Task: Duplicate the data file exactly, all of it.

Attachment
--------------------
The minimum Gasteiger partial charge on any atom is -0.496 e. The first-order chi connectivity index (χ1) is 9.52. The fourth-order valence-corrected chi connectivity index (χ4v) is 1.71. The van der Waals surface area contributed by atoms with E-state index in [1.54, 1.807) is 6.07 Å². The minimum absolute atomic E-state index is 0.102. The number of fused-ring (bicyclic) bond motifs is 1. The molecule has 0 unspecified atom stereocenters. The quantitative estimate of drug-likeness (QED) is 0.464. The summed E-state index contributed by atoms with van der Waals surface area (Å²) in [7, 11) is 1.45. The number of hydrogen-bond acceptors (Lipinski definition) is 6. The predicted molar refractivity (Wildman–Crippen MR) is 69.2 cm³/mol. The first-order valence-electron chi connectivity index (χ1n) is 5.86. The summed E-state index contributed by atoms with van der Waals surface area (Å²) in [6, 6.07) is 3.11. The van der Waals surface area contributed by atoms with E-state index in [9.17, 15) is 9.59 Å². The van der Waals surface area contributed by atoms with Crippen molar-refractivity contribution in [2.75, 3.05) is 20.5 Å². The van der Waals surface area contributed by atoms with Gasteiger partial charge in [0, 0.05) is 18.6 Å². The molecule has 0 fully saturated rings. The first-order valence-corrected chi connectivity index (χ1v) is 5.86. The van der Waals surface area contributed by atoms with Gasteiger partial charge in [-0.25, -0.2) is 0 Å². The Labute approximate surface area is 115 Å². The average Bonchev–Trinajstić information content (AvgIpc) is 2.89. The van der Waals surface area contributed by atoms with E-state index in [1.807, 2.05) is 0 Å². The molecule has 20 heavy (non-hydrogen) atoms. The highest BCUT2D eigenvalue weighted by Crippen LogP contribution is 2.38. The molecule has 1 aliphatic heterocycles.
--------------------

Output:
The minimum Gasteiger partial charge on any atom is -0.496 e. The first-order chi connectivity index (χ1) is 9.52. The fourth-order valence-corrected chi connectivity index (χ4v) is 1.71. The van der Waals surface area contributed by atoms with E-state index in [1.54, 1.807) is 6.07 Å². The minimum absolute atomic E-state index is 0.102. The number of fused-ring (bicyclic) bond motifs is 1. The molecule has 0 unspecified atom stereocenters. The quantitative estimate of drug-likeness (QED) is 0.464. The summed E-state index contributed by atoms with van der Waals surface area (Å²) in [7, 11) is 1.45. The number of hydrogen-bond acceptors (Lipinski definition) is 6. The predicted molar refractivity (Wildman–Crippen MR) is 69.2 cm³/mol. The first-order valence-electron chi connectivity index (χ1n) is 5.86. The summed E-state index contributed by atoms with van der Waals surface area (Å²) in [6, 6.07) is 3.11. The van der Waals surface area contributed by atoms with E-state index in [9.17, 15) is 9.59 Å². The van der Waals surface area contributed by atoms with Crippen molar-refractivity contribution in [2.75, 3.05) is 20.5 Å². The van der Waals surface area contributed by atoms with Gasteiger partial charge in [0, 0.05) is 18.6 Å². The molecule has 0 fully saturated rings. The first-order valence-corrected chi connectivity index (χ1v) is 5.86. The van der Waals surface area contributed by atoms with Gasteiger partial charge in [-0.25, -0.2) is 0 Å². The Labute approximate surface area is 115 Å². The average Bonchev–Trinajstić information content (AvgIpc) is 2.89. The van der Waals surface area contributed by atoms with E-state index in [1.807, 2.05) is 0 Å². The molecule has 20 heavy (non-hydrogen) atoms. The highest BCUT2D eigenvalue weighted by Crippen LogP contribution is 2.38. The molecule has 1 aliphatic heterocycles.